Why is the available technology not being used to trace stolen handsets?

Dear Editor,

Hardly a day goes by without a report in the media involving the theft of someone’s mobile phone. Phones are snatched by thieves from persons on the roadways or at minibus parks. Bags and purses containing cellphones are similarly stolen; sometimes persons are assaulted and injured in the process. When house-breakers and burglars invade homes, cellphones are usually among the loot. These facts are reported in the news almost every day. No one can forget Sheema Mangar who lost her life to a phone thief; the killer is still at large.

A thief, robber or burglar may steal a mobile phone as the primary objective of the theft, such as when someone’s phone is snatched in a public place. A cellphone may also be an incidental part of a larger theft, such as when burglars steal phones from a home during a break-in. In either case the result is the same: the thieves gain possession of the handset. It logically follows that there are lots of thieves, robbers and killers out there who could be found if we followed the cellphone trail, not to mention recover the instrument itself, which often represents significant sacrifice in a country where most of us live in poverty.

When a phone is stolen in Guyana and the relevant service provider is informed they usually offer to disconnect the SIM and nothing more. The thief is then free to put another SIM in the stolen handset, use it, sell it or give it away, while the rightful owner has no recourse anywhere.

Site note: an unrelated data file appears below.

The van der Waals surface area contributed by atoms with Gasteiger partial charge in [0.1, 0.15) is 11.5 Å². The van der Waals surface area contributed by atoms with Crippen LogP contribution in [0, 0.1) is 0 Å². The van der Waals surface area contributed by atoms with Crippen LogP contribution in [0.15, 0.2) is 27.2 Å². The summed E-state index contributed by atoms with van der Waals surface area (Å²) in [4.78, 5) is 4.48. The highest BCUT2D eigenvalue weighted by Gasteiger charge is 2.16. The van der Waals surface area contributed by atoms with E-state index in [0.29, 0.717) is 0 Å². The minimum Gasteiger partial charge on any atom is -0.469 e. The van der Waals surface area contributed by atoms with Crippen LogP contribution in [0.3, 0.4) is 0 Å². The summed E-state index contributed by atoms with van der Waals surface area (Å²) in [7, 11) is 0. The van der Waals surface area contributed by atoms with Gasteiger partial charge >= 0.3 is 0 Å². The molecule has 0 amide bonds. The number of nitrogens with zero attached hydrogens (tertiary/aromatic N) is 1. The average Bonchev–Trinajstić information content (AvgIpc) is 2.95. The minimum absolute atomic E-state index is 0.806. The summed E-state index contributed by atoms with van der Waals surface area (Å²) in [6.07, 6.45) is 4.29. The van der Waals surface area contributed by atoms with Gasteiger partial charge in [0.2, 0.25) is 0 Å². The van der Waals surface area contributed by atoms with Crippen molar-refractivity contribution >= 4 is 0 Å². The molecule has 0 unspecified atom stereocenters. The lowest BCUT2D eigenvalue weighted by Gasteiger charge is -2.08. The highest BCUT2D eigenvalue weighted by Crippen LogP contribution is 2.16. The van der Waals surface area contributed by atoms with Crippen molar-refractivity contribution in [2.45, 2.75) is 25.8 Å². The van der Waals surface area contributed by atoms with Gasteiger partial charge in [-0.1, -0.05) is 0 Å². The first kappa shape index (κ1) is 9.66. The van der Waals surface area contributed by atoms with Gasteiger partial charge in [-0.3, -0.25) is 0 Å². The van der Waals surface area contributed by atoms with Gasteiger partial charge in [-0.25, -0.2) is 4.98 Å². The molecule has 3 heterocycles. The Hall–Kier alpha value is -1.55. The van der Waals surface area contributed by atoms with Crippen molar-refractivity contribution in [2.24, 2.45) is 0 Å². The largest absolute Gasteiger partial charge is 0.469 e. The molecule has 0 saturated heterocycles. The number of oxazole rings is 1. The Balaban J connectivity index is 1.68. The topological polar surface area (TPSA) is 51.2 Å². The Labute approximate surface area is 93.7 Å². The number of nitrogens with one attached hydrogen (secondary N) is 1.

It is my understanding that every handset has a unique identifying number: the IMEI (International Mobile Station Equipment Identity). This unique number is transmitted by a handset at regular intervals to tell the network where the handset is located so the network knows how to route calls to the phone. This IMEI does not change even if the SIM is replaced.

Technology exists to use the IMEI to ‘blacklist’ stolen phones rendering them useless. Technology also exists to determine the location of a stolen phone. The service provider can easily inform the police of the approximate location of a handset based on which cell tower is being hit by a particular phone’s IMEI. An exact fix can be made by triangulation using a mobile receiver. It is widely believed that such equipment was used in the past by an infamous drug baron.

This technology is available and is widely used internationally to locate and recover stolen phones and track criminals. It is also used by dictatorial regimes to track political opponents, but that is another story.

My question is, why is this technology not being used to find stolen handsets which should, with competent investigation, lead to the thieves who stole them? If it is widely known that a stolen handset will be rendered useless there will be no motive to steal phones; this alone eliminates a whole class of crime.

I can’t help but wonder if the police tried to track Sheema Mangar’s phone. Even if the IMEI of Ms Mangar’s phone was unknown, I am sure that one of her friends had her BlackBerry PIN number which is just as traceable and unchangeable as an IMEI.

Yours faithfully,
Mark DaCosta

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